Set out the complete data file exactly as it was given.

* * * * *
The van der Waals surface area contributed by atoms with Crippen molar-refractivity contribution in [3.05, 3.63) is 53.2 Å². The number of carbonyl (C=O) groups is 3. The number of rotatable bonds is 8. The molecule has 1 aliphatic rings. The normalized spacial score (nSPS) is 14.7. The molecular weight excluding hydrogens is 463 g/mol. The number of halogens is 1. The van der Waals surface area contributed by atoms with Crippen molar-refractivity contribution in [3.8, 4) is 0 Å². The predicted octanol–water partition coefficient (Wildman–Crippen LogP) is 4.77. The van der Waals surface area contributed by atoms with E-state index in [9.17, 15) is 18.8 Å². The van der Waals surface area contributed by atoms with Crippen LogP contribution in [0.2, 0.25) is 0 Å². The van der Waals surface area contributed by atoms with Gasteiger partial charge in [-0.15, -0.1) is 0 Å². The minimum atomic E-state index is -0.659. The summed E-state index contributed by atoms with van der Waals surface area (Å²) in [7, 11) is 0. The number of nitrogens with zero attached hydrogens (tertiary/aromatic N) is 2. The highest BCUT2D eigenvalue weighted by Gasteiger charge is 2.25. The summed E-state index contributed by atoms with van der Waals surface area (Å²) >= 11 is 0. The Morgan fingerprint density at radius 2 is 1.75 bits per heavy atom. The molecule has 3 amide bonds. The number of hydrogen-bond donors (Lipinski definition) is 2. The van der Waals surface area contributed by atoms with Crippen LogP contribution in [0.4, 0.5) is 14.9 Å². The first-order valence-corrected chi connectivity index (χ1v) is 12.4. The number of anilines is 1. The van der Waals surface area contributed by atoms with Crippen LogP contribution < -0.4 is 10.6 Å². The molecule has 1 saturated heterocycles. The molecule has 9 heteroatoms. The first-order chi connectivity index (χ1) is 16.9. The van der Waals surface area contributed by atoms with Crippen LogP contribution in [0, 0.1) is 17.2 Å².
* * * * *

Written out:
The van der Waals surface area contributed by atoms with Crippen molar-refractivity contribution in [3.05, 3.63) is 53.2 Å². The number of carbonyl (C=O) groups is 3. The number of rotatable bonds is 8. The molecule has 1 aliphatic rings. The normalized spacial score (nSPS) is 14.7. The molecular weight excluding hydrogens is 463 g/mol. The number of halogens is 1. The van der Waals surface area contributed by atoms with Crippen molar-refractivity contribution in [3.8, 4) is 0 Å². The predicted octanol–water partition coefficient (Wildman–Crippen LogP) is 4.77. The van der Waals surface area contributed by atoms with E-state index in [9.17, 15) is 18.8 Å². The van der Waals surface area contributed by atoms with Crippen LogP contribution in [0.2, 0.25) is 0 Å². The van der Waals surface area contributed by atoms with Gasteiger partial charge in [-0.15, -0.1) is 0 Å². The minimum atomic E-state index is -0.659. The summed E-state index contributed by atoms with van der Waals surface area (Å²) in [7, 11) is 0. The number of nitrogens with zero attached hydrogens (tertiary/aromatic N) is 2. The highest BCUT2D eigenvalue weighted by Gasteiger charge is 2.25. The summed E-state index contributed by atoms with van der Waals surface area (Å²) >= 11 is 0. The Morgan fingerprint density at radius 2 is 1.75 bits per heavy atom. The molecule has 3 amide bonds. The number of hydrogen-bond donors (Lipinski definition) is 2. The van der Waals surface area contributed by atoms with Crippen LogP contribution in [0.4, 0.5) is 14.9 Å². The first-order valence-corrected chi connectivity index (χ1v) is 12.4. The number of anilines is 1. The van der Waals surface area contributed by atoms with Crippen LogP contribution < -0.4 is 10.6 Å². The molecule has 1 saturated heterocycles. The molecule has 9 heteroatoms. The first-order chi connectivity index (χ1) is 16.9. The van der Waals surface area contributed by atoms with Crippen LogP contribution in [0, 0.1) is 17.2 Å².